Before the snow melts and the huts close for mud season (later this month), go in for a look-see. Hike, ski, or snowshoe in for lunch, if not an overnight. You’ll be amazed at what’s available:

• bunkrooms sleeping 2-8 outfitted with nice mattresses, pillows, and fleece blankets and heated to 60 degrees;

• dining hall, with woodstove, and a lounge, with leather furniture, games, and a few books;

• drying room for wet gear;

• restroom equipped with showers, composting toilets, and sinks.

You might be in the middle of the Maine woods, but you’re not really roughing it. Even beer and wine are available.

Go ahead, give it a try. Trust me, you might be a bit challenged, but you won’t be disappointed. Below is a just a sampling of what awaits along the trail.

NOTE: Top photo credit and copyright Carey Kish; all others credit and copyright Hilary Nangle.

Bunk rooms are bright, clean, and comfy.

All-you-can-eat family-style dinners might include roast turkey with all the fixings followed by linzer torte.

After dinner, relax by the woodstove.

A crew from the Wilderness House sports stores prepares to hit the trail in the morning.

Ways to play in inland Maine

June 26, 2009

IMG_3520_3If you think Maine is all about the coast, you need to venture inland and discover the lakes, rivers, woods, and peaks that define the region between Bethel and Millinocket. Not only does this region rival the coast for natural beauty, it’s also wildlife rich. You won’t see a puffin, but you’re chances of spotting a moose are high.

Making that easy is the new Maine Woods Discovery program, a collaborative venture by Alpine resorts Sunday River, Sugarloaf, and Saddleback Maine; the rustic lodges and nature-based programs of the Appalachian Mountain Club and Maine Huts & Trails; and rafting and recreation outfitters Northern Outdoors, and New England Outdoor Center.

These entities have put together seven one- to three-day packages, each combining accommodations with activities and some meals, with rates beginning at $75 per person.  Packages include geo-caching, hiking, biking, paddling, rock-hounding, and craft-making. Read on for details.

Intro to Geocaching Adventure, 2 days/2 nights
Logdominium accommodations at Northern Outdoors Forks Resort Center on the Kennebec River. Learn the outdoor treasure hut adventure of geocaching with a GPS device. Search for hidden caches on the Northern Outdoors grounds, and do more hunting along the Old Canada Road National Scenic Byway. Complementary Old Canada Road historical audio CD. $108 per adult, $95 per child.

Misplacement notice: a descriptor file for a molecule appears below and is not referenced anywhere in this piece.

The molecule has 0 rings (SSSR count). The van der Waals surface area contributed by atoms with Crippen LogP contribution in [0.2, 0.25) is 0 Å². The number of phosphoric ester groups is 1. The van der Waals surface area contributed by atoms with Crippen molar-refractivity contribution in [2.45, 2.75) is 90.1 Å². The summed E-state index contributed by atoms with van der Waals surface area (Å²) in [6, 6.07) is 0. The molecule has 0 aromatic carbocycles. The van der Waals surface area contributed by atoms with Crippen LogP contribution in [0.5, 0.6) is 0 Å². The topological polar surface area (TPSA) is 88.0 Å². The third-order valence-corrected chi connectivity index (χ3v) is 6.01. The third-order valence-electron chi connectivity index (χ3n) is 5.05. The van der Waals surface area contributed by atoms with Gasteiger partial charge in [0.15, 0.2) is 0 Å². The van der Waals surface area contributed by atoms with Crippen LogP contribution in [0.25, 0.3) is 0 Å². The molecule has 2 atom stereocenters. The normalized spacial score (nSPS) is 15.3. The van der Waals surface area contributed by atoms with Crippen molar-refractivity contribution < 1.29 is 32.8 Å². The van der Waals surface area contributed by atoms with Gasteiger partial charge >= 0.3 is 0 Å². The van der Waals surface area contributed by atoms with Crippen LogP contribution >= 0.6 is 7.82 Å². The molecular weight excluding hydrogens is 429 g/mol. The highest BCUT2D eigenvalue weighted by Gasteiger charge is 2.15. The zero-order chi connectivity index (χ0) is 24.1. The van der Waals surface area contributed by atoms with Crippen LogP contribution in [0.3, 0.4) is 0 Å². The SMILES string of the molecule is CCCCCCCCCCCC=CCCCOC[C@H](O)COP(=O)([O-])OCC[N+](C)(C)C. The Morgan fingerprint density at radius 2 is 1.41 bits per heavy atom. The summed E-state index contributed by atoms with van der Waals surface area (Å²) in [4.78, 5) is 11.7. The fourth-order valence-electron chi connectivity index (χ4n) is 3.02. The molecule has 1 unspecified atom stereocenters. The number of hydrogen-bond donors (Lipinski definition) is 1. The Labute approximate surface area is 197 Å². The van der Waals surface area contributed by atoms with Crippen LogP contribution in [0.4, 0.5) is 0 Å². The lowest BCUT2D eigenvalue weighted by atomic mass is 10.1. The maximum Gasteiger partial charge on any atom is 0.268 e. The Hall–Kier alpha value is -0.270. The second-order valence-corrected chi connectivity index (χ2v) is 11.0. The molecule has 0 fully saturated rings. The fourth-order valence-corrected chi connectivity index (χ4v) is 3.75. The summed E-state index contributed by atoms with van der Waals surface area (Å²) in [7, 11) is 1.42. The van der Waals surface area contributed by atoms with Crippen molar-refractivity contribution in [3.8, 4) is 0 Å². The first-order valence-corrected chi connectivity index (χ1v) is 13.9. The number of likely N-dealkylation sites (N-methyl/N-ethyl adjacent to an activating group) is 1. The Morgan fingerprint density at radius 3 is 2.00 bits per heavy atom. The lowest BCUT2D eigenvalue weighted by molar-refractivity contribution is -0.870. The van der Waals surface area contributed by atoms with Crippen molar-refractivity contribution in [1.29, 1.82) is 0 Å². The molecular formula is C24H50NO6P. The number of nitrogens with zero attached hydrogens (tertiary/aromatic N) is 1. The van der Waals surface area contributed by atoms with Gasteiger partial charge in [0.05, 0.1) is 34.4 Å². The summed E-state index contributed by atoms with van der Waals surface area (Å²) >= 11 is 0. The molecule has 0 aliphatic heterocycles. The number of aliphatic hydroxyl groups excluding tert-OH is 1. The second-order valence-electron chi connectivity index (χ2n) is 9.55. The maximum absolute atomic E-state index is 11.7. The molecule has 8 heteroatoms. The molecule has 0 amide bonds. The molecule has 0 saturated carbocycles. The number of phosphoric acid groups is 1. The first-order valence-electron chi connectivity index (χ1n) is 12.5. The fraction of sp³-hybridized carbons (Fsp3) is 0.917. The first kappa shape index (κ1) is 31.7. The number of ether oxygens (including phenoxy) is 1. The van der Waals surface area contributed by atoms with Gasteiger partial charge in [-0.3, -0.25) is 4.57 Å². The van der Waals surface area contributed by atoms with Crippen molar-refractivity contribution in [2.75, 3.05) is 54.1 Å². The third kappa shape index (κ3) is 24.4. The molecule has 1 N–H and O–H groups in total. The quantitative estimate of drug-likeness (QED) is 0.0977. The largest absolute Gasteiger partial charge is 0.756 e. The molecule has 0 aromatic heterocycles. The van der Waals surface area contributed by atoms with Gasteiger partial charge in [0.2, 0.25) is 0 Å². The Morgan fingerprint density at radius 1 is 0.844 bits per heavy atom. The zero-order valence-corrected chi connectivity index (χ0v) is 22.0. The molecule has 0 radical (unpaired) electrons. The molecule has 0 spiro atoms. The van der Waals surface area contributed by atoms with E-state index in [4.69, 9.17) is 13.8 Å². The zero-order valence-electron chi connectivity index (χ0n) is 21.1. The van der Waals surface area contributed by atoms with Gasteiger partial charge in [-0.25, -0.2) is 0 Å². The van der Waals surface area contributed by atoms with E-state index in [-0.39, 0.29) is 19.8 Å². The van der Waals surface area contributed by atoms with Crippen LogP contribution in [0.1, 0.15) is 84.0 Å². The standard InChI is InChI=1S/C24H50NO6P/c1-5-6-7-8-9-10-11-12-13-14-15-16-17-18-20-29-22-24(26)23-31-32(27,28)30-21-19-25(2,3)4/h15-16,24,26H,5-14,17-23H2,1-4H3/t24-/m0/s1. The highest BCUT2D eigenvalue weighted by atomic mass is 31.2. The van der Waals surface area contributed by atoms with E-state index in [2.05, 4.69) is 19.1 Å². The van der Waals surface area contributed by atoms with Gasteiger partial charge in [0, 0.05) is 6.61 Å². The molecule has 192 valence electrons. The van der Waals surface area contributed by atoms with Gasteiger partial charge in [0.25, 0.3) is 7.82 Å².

Outdoor Sporting Heritage, 3 days/3 nights

Stay at the Appalachian Mountain Club’s Little Lyford Lodge and Camps or Medawisla Wilderness Lodge within the 100 Mile Wilderness area of the Appalachian Trail. Complementary use of canoes, kayaks and fly fishing gear. Hike to Gulf Hagas gorge on the West Branch of the Penobscot River. Includes all meals and tickets for the Katahdin Steamship tour on Moosehead Lake. $318 per person.

Legendary Fly Fishing, 2 days/2 nights
Accommodations at a Saddleback Maine mountain-side condominium. Three-hour fly fishing lesson and use of a canoe to cast a line on the Rangeley region’s famous waterways. One complementary lunch, a Northern Forest Canoe Trailmap of the Rangeley Lakes area, and a copy of “Paddling Through Time: The Story of the Northern Forest Canoe Trail” included. $530 per couple.

The Valley Below, 3 days/2nights
Accommodations at the Maine Huts & Trails Flagstaff Lake Hut. Pontoon boat tour on the lake to learn about the submerged townships of Flagstaff, Bigelow and Dead River. Explore the lakeside loop trails, or tackle the 4,000-foot peaks of the Bigelow Mountain Range. Includes all meals, the Valley Below brochure, a Northern Forest Canoe Trail map of Flagstaff Lake, and a copy of “Paddling Through Time: The Story of the Northern Forest Canoe Trail.” $265 per person.

Maine Rocks!, 1 day/1 night
Accommodations at Sunday River’s Grand Summit or Jordan Grand Hotel in Newry. Guided geology tour, talk and digging opportunity at the Bumpus Mine, one of the oldest and most famous mineral mines in the northeast. Includes breakfast. Extend the package with an Androscoggin River trip or ATV tour. $75 per person.

View From the Top, 1 day/1 night
Make the Sugarloaf Mountain Hotel your base for hiking or mountain biking. Complementary hiking and nature trail maps for the Longfellow Mountain Range. Guided hikes can be arranged. Breakfast and box lunch included. $75 per person.

Making it By Hand, 3 days/2 nights

The New England Outdoor Center’s Twin Pine Camps in Millinocket is the setting for a series of fall Craft Weekends. Sessions on making art from wood, sculpting with clay, and quarrying and polishing gemstones include instructive lectures, guided trips to learn about and gather raw materials, and hands on crafting. Includes all breakfasts, one lunch, one dinner and use of canoes. $232.50 per person.